How can forms impact conversion rates?
Using ecommerce forms is one thing, but using them well is another together. With more businesses now online than ever before, consumer expectations are at an all-time high. Frankly, if you don’t present the right information in the most effective way, visitors will take their custom elsewhere.
That is the brutal reality. While a good form can increase conversions, a bad form will have the inverse impact that you are trying to achieve.
So, what makes a bad form? Perhaps the most common mistake is to ask for too much information. Research shows that short forms with just 3-5 fields tend to outperform forms with 10 or more fields. This reflects the fact that people have short attention spans – as well as their demand for quick answers.
It’s also important to ensure that the form meets the user expectations. When signing up for a newsletter, visitors will probably only want to leave their name and contact details. Conversely, when requesting an instant quote on selling a car, owners expect to provide more insight. An appreciation of the purpose of the online form is vital.
Another issue could be asking for too much personal info, not least because users are aware that data breaches exposed 36 billion pieces of data in the first half of 2020 alone. If an ecommerce form fails to inspire trust and engagement, conversion rates will be low.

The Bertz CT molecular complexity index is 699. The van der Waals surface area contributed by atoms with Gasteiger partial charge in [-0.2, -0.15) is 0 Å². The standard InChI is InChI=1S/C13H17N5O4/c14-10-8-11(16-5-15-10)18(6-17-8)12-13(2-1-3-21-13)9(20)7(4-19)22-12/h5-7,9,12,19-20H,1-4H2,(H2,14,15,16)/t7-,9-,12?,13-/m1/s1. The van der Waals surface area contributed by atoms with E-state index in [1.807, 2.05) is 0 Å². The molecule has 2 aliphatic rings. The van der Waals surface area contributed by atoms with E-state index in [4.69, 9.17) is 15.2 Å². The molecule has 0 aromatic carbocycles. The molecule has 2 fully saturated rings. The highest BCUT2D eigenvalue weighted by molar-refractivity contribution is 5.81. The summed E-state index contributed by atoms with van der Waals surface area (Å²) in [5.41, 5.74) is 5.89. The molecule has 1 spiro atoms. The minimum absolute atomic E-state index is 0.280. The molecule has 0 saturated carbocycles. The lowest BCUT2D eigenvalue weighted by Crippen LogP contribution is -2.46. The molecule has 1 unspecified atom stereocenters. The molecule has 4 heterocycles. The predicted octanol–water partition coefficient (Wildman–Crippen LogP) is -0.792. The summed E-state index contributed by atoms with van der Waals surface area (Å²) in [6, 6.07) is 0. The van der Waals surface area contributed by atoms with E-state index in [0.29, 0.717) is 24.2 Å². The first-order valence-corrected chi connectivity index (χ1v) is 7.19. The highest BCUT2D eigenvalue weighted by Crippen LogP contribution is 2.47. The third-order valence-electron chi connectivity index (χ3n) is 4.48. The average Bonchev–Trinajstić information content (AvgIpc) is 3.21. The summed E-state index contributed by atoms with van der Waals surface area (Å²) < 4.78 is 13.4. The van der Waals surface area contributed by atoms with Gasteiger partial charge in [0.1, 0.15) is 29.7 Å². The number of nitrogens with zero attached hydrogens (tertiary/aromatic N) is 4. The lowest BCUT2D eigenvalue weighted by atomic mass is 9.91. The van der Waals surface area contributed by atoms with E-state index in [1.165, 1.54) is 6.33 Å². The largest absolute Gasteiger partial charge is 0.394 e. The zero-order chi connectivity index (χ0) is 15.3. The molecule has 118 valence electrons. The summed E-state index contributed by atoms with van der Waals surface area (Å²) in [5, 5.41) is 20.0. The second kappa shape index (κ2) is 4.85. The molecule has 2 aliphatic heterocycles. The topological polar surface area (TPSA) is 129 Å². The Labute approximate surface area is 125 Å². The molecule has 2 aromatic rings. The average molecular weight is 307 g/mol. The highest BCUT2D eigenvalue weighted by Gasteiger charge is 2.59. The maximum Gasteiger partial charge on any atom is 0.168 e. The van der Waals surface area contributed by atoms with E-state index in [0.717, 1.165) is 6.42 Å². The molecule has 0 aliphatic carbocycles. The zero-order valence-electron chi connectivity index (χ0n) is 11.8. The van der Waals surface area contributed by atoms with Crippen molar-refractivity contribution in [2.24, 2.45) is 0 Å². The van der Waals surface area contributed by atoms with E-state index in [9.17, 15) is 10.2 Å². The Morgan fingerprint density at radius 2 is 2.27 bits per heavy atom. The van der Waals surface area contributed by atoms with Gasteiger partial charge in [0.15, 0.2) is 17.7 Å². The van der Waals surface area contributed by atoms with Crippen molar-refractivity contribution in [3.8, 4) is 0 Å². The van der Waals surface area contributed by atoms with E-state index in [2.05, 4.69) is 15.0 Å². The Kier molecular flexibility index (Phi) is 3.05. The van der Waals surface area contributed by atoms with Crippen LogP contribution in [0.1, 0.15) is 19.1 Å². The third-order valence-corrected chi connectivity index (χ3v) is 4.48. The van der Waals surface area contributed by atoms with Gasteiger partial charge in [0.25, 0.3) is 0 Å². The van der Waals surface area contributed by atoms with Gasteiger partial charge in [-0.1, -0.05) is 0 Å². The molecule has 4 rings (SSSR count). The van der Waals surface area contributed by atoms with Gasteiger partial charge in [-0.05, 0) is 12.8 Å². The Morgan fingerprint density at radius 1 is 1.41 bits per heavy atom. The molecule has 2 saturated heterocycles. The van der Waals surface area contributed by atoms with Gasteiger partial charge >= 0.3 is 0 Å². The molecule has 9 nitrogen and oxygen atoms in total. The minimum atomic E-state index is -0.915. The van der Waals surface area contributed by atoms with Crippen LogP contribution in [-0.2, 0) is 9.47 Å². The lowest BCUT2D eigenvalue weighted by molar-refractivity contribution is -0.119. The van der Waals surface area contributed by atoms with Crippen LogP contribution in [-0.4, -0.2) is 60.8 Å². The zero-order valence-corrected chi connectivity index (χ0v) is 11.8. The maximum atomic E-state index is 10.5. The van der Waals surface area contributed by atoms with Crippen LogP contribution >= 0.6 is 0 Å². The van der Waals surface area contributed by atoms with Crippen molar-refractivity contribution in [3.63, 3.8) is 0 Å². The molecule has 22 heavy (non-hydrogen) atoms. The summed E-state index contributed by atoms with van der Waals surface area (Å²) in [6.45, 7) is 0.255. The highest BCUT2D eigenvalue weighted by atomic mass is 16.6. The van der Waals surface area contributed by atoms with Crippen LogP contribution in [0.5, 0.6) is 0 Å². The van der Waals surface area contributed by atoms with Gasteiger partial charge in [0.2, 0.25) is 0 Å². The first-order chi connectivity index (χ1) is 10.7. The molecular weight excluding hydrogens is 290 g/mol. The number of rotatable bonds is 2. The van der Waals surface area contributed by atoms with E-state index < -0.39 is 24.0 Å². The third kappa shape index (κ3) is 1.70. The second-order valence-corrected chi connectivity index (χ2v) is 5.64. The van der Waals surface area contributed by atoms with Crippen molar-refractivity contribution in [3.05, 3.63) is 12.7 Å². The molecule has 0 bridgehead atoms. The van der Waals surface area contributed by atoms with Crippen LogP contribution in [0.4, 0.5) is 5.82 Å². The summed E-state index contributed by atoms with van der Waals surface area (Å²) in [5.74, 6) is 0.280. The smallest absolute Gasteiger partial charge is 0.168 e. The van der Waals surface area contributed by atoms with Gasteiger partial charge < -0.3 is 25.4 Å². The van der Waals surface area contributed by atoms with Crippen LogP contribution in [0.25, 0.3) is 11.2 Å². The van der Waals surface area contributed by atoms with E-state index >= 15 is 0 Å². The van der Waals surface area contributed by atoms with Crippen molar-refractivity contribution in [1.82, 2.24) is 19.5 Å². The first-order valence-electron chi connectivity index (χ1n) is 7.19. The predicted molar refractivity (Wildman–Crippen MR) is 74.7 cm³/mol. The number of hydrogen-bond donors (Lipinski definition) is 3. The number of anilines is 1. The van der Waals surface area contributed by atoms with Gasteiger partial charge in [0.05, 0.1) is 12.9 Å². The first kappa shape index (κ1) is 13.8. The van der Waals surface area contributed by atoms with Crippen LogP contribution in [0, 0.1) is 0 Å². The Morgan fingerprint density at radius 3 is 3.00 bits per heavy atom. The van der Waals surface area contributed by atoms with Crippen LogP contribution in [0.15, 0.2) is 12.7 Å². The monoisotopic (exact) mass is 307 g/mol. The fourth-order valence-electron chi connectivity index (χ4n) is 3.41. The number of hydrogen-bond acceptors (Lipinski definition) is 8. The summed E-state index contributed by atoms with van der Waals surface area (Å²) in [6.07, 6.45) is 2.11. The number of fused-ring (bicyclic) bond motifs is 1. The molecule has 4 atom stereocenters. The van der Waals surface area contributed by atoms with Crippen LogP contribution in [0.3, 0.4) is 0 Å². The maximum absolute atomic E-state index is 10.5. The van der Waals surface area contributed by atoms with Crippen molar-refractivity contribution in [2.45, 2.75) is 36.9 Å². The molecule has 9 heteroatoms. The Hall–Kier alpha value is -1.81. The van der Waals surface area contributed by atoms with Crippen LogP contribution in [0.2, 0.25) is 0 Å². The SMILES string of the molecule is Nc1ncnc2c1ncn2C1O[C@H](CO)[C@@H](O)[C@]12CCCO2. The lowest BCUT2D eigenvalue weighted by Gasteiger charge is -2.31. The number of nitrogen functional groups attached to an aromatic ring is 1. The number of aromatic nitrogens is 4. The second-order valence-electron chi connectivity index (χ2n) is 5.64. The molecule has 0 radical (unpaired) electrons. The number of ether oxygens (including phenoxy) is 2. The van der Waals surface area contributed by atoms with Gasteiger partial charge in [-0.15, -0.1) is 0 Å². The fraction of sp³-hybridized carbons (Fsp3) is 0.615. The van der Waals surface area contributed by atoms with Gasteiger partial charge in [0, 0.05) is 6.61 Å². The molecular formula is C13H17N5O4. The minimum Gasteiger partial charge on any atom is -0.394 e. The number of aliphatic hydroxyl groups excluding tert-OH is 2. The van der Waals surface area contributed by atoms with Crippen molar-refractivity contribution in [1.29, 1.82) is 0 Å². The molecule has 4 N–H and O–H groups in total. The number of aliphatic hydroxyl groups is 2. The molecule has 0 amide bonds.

How to design forms that convert better than average
While the power of online forms cannot be ignored, the median conversion rate is just 2.35%. The figure is impacted by the fact that around one-quarter of website forms have conversion rates of under 1%. Even so, if your business is currently seeing rates of 3-5%, it is missing out on huge potential.
Now is the time to build a strategy that will be destined to put your conversion rates among the best in the business. Here are five top tips to make that dream a reality.
Keep forms short and simple
When it comes to lead generation, simplicity is king. It takes a user 2.6 seconds for their attention to drift to the most important part of the webpage. Therefore you need your form to stand out and leave a winning first impression. If the form looks unattractive, it will struggle to convert.
Aside from the general design, the online form should be unintimidating. If it looks confusing or time-consuming, most users will avoid it. After all, if the interaction with a business feels like a chore from the first stage, it hardly sets a winning tone. Keep your forms short and simple by using the following checklist;